By Amita Bhardwaj
If you have been noticing children around, odds are that you would have been exposed to those who take up tasks without being asked to and those for whom reminders for simple things fall on deaf ears. Clearly, if there is any rocket science behind this, it lies in giving your child responsibilities early instead of them growing up with a sense of entitlement. Here are 10 things you could do to ensure that the child does not just complete tasks but grows up with an inherent sense of responsibility:
This does not in any way mean to load the child with responsibilities, but to give age appropriate tasks right from the preschool stage. Think in terms of helping in laying the table, putting their toys in place and much more.
Ask for help
While you are juggling multiple tasks, make it a point to ask your child for help. This will be beneficial on several levels. It will make the child feel valued and you will get some quality bonding time together as you finish the task as a team. It will also teach the child that it is good to seek help and become responsible in lending a hand.
Be a role model
The importance of this cannot be over emphasised. After all, the child learns more from observing you than being told what to do. A good way is to ensure that you are able to demonstrate the sense of responsibility. After a meal therefore it is a good idea to say that it is now time for us to put the plates away and ensure that everyone does it. These will soon become a matter of habit for the child.
A sense of reinforcement goes a long way in motivating a child. Praising the child for work well done helps them in continuously taking initiative.
Keep criticism at bay
A natural corollary of the above is that you need to keep expectations realistic. So if a preschooler is laying the table, for example, do not expect it to be a work of art. Criticism can put the child off work and certainly take away a sense of ownership. This does not however mean that next time around that you are laying the table, you cannot give the child some tips on how they could do it.
Desist giving rewards
It is very easy to fall for this trap. More often than not we land up telling the child that if he or she does a certain task they will get a chocolate, ice-cream or pocket money. You could sometimes use rewards for tasks that go beyond the child’s normal household responsibilities. However, to use rewards for getting small tasks done will create a milieu that does not foster responsibility. Instead, the child looks at the tasks simply as a way to earn rewards.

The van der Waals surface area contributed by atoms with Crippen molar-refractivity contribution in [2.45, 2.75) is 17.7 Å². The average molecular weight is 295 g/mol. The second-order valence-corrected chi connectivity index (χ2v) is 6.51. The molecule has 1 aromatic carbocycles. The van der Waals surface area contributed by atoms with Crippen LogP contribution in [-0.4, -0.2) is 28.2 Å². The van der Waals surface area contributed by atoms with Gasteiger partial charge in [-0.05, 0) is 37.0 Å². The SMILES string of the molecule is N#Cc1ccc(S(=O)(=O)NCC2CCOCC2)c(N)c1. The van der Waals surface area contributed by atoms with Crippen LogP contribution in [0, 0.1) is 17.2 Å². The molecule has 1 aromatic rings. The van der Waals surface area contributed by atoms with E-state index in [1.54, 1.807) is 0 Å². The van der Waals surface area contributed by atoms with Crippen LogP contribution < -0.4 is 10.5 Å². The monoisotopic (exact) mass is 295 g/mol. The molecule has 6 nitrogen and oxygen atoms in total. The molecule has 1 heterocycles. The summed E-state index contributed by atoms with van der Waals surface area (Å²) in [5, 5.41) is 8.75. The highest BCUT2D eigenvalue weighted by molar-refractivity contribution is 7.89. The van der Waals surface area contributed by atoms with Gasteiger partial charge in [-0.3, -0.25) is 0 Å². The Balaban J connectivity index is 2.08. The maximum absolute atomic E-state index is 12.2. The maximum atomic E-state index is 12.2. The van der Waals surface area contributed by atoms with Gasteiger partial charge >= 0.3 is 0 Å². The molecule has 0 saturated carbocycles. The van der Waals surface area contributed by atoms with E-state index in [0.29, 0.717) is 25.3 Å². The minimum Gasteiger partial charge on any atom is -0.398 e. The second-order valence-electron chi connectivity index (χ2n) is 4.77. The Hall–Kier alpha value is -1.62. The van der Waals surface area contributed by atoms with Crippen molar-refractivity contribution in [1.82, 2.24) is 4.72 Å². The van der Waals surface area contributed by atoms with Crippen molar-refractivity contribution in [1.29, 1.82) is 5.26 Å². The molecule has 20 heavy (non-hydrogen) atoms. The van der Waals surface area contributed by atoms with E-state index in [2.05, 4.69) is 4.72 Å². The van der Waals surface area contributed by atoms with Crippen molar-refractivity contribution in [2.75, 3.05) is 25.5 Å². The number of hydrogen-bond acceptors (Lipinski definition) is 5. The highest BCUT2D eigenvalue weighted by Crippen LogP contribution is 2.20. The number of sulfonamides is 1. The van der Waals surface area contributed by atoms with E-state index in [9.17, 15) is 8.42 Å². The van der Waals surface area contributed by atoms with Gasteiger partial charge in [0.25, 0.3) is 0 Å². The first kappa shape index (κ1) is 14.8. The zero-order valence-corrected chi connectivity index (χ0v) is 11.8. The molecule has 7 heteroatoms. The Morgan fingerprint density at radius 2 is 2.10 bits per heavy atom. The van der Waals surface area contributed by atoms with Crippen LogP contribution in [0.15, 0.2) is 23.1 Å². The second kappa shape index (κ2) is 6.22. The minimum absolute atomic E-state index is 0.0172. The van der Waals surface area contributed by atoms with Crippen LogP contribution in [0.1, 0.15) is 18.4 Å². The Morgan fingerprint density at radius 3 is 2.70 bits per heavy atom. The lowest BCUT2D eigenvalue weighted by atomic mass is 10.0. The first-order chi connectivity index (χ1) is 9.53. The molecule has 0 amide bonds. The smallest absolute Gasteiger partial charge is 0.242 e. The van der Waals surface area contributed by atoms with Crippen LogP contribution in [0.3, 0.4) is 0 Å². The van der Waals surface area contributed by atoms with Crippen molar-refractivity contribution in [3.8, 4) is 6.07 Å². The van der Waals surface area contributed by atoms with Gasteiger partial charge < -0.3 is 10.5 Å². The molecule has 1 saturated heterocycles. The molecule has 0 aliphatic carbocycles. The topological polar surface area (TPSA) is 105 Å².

Ever so often as parents we tend to prepare the road for the child and not the child for the road. One way of doing it is by taking away the consequences. What we have is a child who is ill-prepared for the real world. Setting ground rules such as a messy room means the child not having access to his playthings until the next day and following it through, helps the child understand the value and meaning of consequences. That said, do remember to keep it age-appropriate.
Setting a routine goes a long way in the child following through the structure offered. Sleeping at a particular time, having their school bag in order before they sleep, getting ready in the morning are responsibilities that are aided by having a routine in place.
As parents, even if unwittingly, we fall into the trap of labeling children. So if the child doesn’t clean up or loses things often, we call him “irresponsible”. Try to steer clear of boxing the child in with labels. Before you know it, it kind of becomes a self-fulfilling prophecy. Instead, try and help the child by telling him to ensure he has all his things in place before he goes to school or out to play so that he gets into the habit of looking after his things.
Avoid rushing in to help the child out of a difficult situation
While the parent in us wants to do everything to keep the child out of a difficult situation, it helps to allow the child to look for his or her own solutions before you jump in with yours. You have to allow the child to develop his or her critical thinking and problem solving skills. Of course, if the child is in any risky situation, which jeopardises safety, needless to say that your intervention is immediately required.
With a little bit of effort, you sure will turn your preschooler into a responsible adult.
(The writer is VP-Curriculum, Footprints Childcare.)